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BWW February Newsletter



Friends and fellow backgammon players,

 

Did we mention that we are publishing a book? THE BACKGAMMON PRIMER. 

 

The book will be available on Amazon by mid-April. It encompasses the genesis of both the results of our survey, as well as interviews with women around the roadblocks they face when entering tournament play. It was inspired by Melanie Hughes' outreach two years ago when she suggested that we create a resource about tournament play, covering topics such as how to enter, what to enter, etiquette, dos and don'ts, and more.

 

Keep an eye out for "The Backgammon Primer." Our hope is that after reading it, women will feel more confident as they enter the tournament room and embark on their journey to success. We welcome your thoughts on what should be included, and we will provide more information in the coming weeks.

 

Now, let's share some insights from Christine's interview with Richard Munitz. Richard is not only a renowned player but has also dedicated a significant portion of the past few years to working on the definitive rules of backgammon. These rules are now used in all US Backgammon Federation tournaments and helped shape those used in tournaments worldwide. The primer will contain the new 2024 USBGF Tournament Rules document. 

 

During the interview, the topic of rules and their consistent enforcement (or lack thereof) came up for discussion. The power of tournament directors to enforce rules as they see fit, often with little guidance, has been a subject of conversation for years. The phrase "at the discretion of the Tournament Director" can sometimes be grating.

 

Richard confronted this issue directly. He explained, "There has to be discretion by the tournament director because much of the challenge in executing the rules arises from a 'he said, she said' situation. However, from my perspective, sometimes the confusion lies in the fact that many players, and even some tournament directors, are not knowledgeable about the rules, or do not know them as well as they should."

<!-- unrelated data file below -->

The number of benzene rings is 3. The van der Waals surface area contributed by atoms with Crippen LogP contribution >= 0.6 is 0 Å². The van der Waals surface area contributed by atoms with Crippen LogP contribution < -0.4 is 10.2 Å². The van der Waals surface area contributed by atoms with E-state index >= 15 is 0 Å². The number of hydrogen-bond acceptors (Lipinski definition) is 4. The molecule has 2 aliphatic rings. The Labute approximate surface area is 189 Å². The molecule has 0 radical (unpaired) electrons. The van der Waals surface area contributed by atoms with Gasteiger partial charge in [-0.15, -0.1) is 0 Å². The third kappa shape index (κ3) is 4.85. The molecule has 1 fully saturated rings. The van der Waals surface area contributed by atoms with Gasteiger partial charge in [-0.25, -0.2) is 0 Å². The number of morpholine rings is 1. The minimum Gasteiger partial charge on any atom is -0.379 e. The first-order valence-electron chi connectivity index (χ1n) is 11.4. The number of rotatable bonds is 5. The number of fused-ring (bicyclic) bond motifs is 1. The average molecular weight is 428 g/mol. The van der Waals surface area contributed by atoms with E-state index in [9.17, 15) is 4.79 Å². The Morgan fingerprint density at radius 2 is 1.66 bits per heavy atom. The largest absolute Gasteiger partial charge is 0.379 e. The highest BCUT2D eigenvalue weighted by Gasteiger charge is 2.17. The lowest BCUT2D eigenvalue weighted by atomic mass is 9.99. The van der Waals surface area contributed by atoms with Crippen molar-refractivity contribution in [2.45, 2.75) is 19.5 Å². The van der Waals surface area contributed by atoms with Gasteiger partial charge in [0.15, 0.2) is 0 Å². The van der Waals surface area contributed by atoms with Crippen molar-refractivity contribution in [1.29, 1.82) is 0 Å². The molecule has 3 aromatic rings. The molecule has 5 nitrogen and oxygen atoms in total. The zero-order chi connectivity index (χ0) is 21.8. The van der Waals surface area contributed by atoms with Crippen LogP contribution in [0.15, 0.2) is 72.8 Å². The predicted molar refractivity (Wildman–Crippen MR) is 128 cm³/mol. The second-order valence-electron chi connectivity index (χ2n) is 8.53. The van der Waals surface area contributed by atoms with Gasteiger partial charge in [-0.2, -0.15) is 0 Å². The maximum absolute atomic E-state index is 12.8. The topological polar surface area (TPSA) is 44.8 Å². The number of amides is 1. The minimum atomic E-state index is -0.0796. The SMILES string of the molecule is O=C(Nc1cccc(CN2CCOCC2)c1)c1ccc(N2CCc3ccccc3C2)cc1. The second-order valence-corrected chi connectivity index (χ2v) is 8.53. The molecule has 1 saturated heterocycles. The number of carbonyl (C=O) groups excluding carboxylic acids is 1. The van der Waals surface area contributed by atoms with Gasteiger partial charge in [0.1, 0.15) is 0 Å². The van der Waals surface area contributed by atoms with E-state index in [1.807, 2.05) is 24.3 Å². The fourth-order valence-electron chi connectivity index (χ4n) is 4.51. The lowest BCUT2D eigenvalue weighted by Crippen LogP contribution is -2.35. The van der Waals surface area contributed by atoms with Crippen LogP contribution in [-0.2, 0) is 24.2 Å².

He highlighted the importance of rules and how they are sometimes undervalued. Richard believes that the integrity and future of the game depend on the clarity of the rules and the knowledge of every player and director.

 

He emphasizes the importance of truly knowing the rules, inside and out, just like a teen tennis player aspiring to greatness knows the rules of tennis or a fighter jet pilot knows how her plane operates. Richard posed a question to Christine, asking, "When was the last time you read the rules?" 


Christine's response? "Oh wait, never."

 

The discussion took an even more interesting turn when Richard and Christine discussed women's tendency to avoid controversy and often prefer to "let it go." Studies confirm that women will walk away from confrontation, even if they think they are right. Richard comes from the point of view that both men and women must rise above their desire to avoid challenging others in the room. This applies not just to women but also to men who may find themselves playing against opponents of higher stature. He believes that this is vital for maintaining the integrity of the game and its value as a sport. "If we, as players, do not challenge mistakes or request adherence to the rules by everyone, the integrity of the game and the value of the sport are diminished. Each player has an obligation to stand up for the rules in the most composed and clear manner possible. It's the only way the game can maintain its stature."

 

To gather more insights, we consulted a negotiator who provided us with some talking points on this topic, which will be further explored in the book:

 

1) Do not challenge intent. Instead, express your desire for clarification on the issue because you understand the rules to state a specific interpretation. 

2) Ensure that you do not touch the board or the other person, and refrain from raising your voice. Request clarification and then ask the director to

 come to the table. 

3) If you are not satisfied that the tournament director ruling is consistent with the Rules, players have the right to appeal tournament director decisions on rules to a Rules Committee. On all other tournament matters and where the Rules give directors discretion, the director has the final say. Their decision is binding. End the discussion there and decide later if you wish to pursue the matter further. 

4) Take note of any witnesses present who may need to be consulted 

by the director. 

5) Be a good sport. If you realize you were mistaken, or the TD or Rules Committee rules against you, apologize firmly once and then move on. 

6) Tournaments increasingly record and stream select matches. Typically, the tournament website will note that the tournament reserves the right to stream and/or record any match. By registering, you consent to appear in promotional materials or video. If the tournament director (or representative) asks you to play in a given place to be streamed, do so graciously.